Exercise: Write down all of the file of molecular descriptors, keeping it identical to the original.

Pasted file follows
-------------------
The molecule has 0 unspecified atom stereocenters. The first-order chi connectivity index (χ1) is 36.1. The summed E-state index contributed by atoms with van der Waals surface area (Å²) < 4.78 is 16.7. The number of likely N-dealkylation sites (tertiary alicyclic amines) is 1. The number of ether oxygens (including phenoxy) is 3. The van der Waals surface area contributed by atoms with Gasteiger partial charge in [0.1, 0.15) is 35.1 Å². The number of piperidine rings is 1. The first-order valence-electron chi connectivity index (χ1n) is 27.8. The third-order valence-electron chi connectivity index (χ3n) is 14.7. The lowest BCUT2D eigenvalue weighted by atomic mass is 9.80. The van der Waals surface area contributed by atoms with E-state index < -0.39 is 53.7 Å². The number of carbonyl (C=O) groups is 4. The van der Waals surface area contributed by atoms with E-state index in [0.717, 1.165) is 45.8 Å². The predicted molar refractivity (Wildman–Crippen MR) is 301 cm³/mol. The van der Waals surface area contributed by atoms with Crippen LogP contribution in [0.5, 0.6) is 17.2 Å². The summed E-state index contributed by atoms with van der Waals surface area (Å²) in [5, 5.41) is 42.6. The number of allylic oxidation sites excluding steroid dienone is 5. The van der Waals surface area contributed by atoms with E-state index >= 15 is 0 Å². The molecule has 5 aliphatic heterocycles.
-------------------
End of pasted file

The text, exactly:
The molecule has 0 unspecified atom stereocenters. The first-order chi connectivity index (χ1) is 36.1. The summed E-state index contributed by atoms with van der Waals surface area (Å²) < 4.78 is 16.7. The number of likely N-dealkylation sites (tertiary alicyclic amines) is 1. The number of ether oxygens (including phenoxy) is 3. The van der Waals surface area contributed by atoms with Gasteiger partial charge in [0.1, 0.15) is 35.1 Å². The number of piperidine rings is 1. The first-order valence-electron chi connectivity index (χ1n) is 27.8. The third-order valence-electron chi connectivity index (χ3n) is 14.7. The lowest BCUT2D eigenvalue weighted by atomic mass is 9.80. The van der Waals surface area contributed by atoms with E-state index < -0.39 is 53.7 Å². The number of carbonyl (C=O) groups is 4. The van der Waals surface area contributed by atoms with E-state index in [0.717, 1.165) is 45.8 Å². The predicted molar refractivity (Wildman–Crippen MR) is 301 cm³/mol. The van der Waals surface area contributed by atoms with Crippen LogP contribution in [0.5, 0.6) is 17.2 Å². The summed E-state index contributed by atoms with van der Waals surface area (Å²) in [5, 5.41) is 42.6. The number of allylic oxidation sites excluding steroid dienone is 5. The van der Waals surface area contributed by atoms with E-state index >= 15 is 0 Å². The molecule has 5 aliphatic heterocycles.